Film emulsion is not as reflective as the OLPF of a digital camera. This simple fact can make a big difference when older still lenses are used on digital sensors, since the manufacturers didn't put as much effort into the coating of the rear surfaces as today. You may see haloing if using fast lenses on a digital camera wide open. That said, I found a Nikkor 50mm 1.4 for example much weaker in this respect than a MC Rokkor PG 50mm 1.4 from the same era. This Rokkor, BTW, is one of the sharpest 50mm lenses I've ever tested, bested only by the Zeiss C/Y 50mm 1.7 (but not the 1.4!). The effect can be very different from lens to lens, it depends very much on the curvature of the back lens. Apart from this contrast reducing effect, these lenses are just as good on digital as on film. All wides are retro-focus constructions; being designed for SLRs, they don't expose the side effects some rangefinder lenses can show in the corners due to extreme angles of the light rays.

The Big Three

The most sought after (and accordingly pricey) lenses are the 85mm 2.8 Varisoft, the 24mm 2.8 VFC and the 35mm 2.8 Shift CA lens. The Varisoft is a specialized portrait lens whose spherical aberration correction can be adjusted between a very sharp image with rather nervous bokeh and a very dreamy look like from a fashion magazine of the sixties (similar, but not quite the same as the expensive Nikkor DC = Defocus Control). The VFC (Variable Field Curvature) lens is a very good wide at neutral, but it's field of focus can be adjusted to be concave or convex. Obviously, the effect is not as strong on a RED as on photographic full-frame. The Shift CA has a similar VFC adjustment plus a very precise shifting mechanism and if you've ever asked yourself, how you can shoot a CU as if looking straight into a mirror without being seen: here you go! Initially it was meant for architecture to avoid too much perspective inclination of vertical lines. A mechanical masterpiece.

Over the next few posts I'm going to introduce a few other, more daily work favorites of mine.

Until then, there is a lot of information in English here: and here: (scroll down for English)

and some in German:

Now, let's start with the wides

Let me first make it clear that I don't like to comment on lenses I never tried. I'm not a fan of fisheyes so I didn't try the 16mm 2.8 fisheye, but others gave it very good reviews and even the new AF versions still use the same optical formula. It was also sold by Leica as an Elmarit-R lens.

I once tried the 17mm 4.0, but I wasn't overwhelmed. It seems that this construction was a bit beyond of what could be done well at the time. Even with it's slow f4, you need to stop it down: at least one stop, rather two, to get decent corners, both in sharpness and vignetting. Plus, it has quite annoying 'moustache' distortion. I'd say it isn't worth to be hunt down (it's pretty rare).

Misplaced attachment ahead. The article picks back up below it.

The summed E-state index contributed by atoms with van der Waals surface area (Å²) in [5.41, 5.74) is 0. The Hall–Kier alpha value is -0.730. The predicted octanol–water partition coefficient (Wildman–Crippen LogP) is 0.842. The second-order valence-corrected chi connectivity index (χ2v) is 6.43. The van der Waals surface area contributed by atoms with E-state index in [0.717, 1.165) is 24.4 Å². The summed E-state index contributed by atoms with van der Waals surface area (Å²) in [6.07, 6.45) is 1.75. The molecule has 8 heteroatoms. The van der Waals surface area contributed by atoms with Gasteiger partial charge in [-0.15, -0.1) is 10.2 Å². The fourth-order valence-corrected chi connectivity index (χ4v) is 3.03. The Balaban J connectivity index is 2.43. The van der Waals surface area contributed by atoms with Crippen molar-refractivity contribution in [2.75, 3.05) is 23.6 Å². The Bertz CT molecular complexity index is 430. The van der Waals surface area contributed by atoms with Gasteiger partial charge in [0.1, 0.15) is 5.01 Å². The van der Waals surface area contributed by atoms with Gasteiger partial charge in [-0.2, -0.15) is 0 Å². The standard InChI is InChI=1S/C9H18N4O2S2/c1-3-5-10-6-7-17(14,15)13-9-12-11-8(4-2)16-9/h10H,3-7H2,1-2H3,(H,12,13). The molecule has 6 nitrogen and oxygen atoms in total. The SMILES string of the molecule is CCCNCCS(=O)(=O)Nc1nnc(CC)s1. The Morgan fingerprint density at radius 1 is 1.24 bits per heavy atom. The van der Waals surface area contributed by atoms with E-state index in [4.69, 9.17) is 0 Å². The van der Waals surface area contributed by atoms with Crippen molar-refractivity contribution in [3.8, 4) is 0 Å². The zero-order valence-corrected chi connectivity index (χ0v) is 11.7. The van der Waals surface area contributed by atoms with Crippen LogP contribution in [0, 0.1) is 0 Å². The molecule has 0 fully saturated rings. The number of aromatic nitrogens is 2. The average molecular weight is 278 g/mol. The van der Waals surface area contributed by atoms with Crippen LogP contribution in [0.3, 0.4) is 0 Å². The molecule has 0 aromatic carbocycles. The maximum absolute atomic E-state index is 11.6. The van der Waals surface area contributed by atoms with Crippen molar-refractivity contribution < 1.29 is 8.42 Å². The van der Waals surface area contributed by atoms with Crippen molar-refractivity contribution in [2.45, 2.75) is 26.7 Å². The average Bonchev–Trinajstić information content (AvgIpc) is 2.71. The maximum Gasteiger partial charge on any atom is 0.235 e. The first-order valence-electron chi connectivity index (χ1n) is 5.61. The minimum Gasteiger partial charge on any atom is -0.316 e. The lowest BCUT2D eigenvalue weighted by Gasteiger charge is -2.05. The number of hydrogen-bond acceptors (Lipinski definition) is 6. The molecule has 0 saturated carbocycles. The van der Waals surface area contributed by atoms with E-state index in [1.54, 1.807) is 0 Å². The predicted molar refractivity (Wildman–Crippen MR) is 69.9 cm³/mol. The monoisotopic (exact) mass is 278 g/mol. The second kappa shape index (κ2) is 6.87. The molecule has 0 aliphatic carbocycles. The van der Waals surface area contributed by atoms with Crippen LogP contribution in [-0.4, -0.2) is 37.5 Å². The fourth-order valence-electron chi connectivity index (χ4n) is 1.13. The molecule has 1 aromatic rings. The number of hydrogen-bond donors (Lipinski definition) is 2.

The first one up that is worth considering is the 21mm 2.8, it's the best of the 20/21mm range Minolta made over time. The full name of my favorite is MC W.ROKKOR NL, so it's a very complex construction with 12 lenses in 9 groups. I consider it even a tad better than it's successor, the 20mm MD Rokkor 2.8. It's one of the first constructions by Minolta with floating elements, this is a massive piece of metal and glass with a MFD of 25cm. The front lens is rotating when focussing, but not the filter thread – no problems with screw-on polarizers. It's one of the few Rokkors with a 72mm filter thread instead of 55mm. It is sharp and has pretty low vignetting or distortion even wide open. I'd say it's second only to the Zeiss Distagon 21mm 2.8, which is pretty hard to find and very expensive. You'll need some patience to find the Rokkor, but it comes much cheaper than the Zeiss.

The 24mm 2.8 is much easier to find, you won't need the rare VFC version I mentioned above to get excellent optical quality. It was sold under the Leica brand too, but be sure to get the 9 lenses version. Stay away from the late, smaller version with a 49mm filter thread and 8 lenses, all others are simply great. Tack sharp even wide open, low distortion, you name it. I consider this lens even better than the Zeiss Contax 25mm 2.8 (by a narrow margin, this is one of the weakest lenses in the C/Y mount). BTW: the Kiron 24mm 2.0, which is getting hyped quite bit, can't compete even stopped down to 2.8 – I tried it.

The MD W Rokkor 28mm 2.0 is another great lens, but harder to find than the 2.8. (MFD is 30cm). Stopped down to 2.8 it is in every aspect as good or better compared to the 28mm 2.8. I sold my 2.8 once I got a 2.0 in good condition. You can't say this about all other lenses, in the Zeiss Contax line for example the 28mm 2.0 is not as good as the 28mm 2.8, even if stopped down to the same value. The Contax (nicknamed Hollywood) is very good, nevertheless, but far more expensive than the Rokkor. The 28mm 2.8 is no lemon at all, and it can still be found pretty cheap. Don't buy the late 5/5 lens version, though, the earlier 7/7 construction is heavier, but better.